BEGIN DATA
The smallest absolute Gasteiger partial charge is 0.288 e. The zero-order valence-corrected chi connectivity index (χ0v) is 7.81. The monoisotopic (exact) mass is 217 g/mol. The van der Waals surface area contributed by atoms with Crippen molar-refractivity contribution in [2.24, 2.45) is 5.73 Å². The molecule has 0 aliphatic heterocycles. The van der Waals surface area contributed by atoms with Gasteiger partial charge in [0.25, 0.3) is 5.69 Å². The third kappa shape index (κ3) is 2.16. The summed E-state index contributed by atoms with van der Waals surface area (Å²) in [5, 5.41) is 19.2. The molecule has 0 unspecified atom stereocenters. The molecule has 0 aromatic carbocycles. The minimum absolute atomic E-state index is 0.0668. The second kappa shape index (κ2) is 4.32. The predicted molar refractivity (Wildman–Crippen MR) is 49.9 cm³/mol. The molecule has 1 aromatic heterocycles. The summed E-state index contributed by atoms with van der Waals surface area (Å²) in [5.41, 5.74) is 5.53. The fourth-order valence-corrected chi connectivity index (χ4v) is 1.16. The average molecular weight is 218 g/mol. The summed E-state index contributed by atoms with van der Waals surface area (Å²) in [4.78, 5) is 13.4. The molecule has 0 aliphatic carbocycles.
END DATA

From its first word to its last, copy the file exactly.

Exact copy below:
The smallest absolute Gasteiger partial charge is 0.288 e. The zero-order valence-corrected chi connectivity index (χ0v) is 7.81. The monoisotopic (exact) mass is 217 g/mol. The van der Waals surface area contributed by atoms with Crippen molar-refractivity contribution in [2.24, 2.45) is 5.73 Å². The molecule has 0 aliphatic heterocycles. The van der Waals surface area contributed by atoms with Gasteiger partial charge in [0.25, 0.3) is 5.69 Å². The third kappa shape index (κ3) is 2.16. The summed E-state index contributed by atoms with van der Waals surface area (Å²) in [5, 5.41) is 19.2. The molecule has 0 unspecified atom stereocenters. The molecule has 0 aromatic carbocycles. The minimum absolute atomic E-state index is 0.0668. The second kappa shape index (κ2) is 4.32. The predicted molar refractivity (Wildman–Crippen MR) is 49.9 cm³/mol. The molecule has 1 aromatic heterocycles. The summed E-state index contributed by atoms with van der Waals surface area (Å²) in [5.41, 5.74) is 5.53. The fourth-order valence-corrected chi connectivity index (χ4v) is 1.16. The average molecular weight is 218 g/mol. The summed E-state index contributed by atoms with van der Waals surface area (Å²) in [4.78, 5) is 13.4. The molecule has 0 aliphatic carbocycles.